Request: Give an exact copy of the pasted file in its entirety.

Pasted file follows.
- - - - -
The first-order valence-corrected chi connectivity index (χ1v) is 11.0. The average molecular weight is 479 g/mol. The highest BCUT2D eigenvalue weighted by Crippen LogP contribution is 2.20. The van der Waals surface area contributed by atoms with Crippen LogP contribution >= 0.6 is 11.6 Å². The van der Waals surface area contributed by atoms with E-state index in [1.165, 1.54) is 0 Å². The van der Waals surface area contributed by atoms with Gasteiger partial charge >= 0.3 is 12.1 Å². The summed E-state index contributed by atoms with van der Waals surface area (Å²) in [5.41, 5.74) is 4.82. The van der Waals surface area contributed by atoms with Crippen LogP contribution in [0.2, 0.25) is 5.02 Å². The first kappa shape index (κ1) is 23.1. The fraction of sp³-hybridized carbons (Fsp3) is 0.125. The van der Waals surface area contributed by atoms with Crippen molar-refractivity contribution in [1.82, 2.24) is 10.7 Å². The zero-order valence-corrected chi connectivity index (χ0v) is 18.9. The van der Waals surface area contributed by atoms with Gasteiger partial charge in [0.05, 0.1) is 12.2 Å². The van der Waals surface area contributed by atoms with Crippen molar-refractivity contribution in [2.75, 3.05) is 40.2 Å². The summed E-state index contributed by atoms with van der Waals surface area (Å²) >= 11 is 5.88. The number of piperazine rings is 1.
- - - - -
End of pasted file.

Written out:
The first-order valence-corrected chi connectivity index (χ1v) is 11.0. The average molecular weight is 479 g/mol. The highest BCUT2D eigenvalue weighted by Crippen LogP contribution is 2.20. The van der Waals surface area contributed by atoms with Crippen LogP contribution >= 0.6 is 11.6 Å². The van der Waals surface area contributed by atoms with E-state index in [1.165, 1.54) is 0 Å². The van der Waals surface area contributed by atoms with Gasteiger partial charge >= 0.3 is 12.1 Å². The summed E-state index contributed by atoms with van der Waals surface area (Å²) in [5.41, 5.74) is 4.82. The van der Waals surface area contributed by atoms with Crippen LogP contribution in [0.2, 0.25) is 5.02 Å². The first kappa shape index (κ1) is 23.1. The fraction of sp³-hybridized carbons (Fsp3) is 0.125. The van der Waals surface area contributed by atoms with Crippen molar-refractivity contribution in [1.82, 2.24) is 10.7 Å². The zero-order valence-corrected chi connectivity index (χ0v) is 18.9. The van der Waals surface area contributed by atoms with Gasteiger partial charge in [0.05, 0.1) is 12.2 Å². The van der Waals surface area contributed by atoms with Crippen molar-refractivity contribution in [2.75, 3.05) is 40.2 Å². The summed E-state index contributed by atoms with van der Waals surface area (Å²) >= 11 is 5.88. The number of piperazine rings is 1.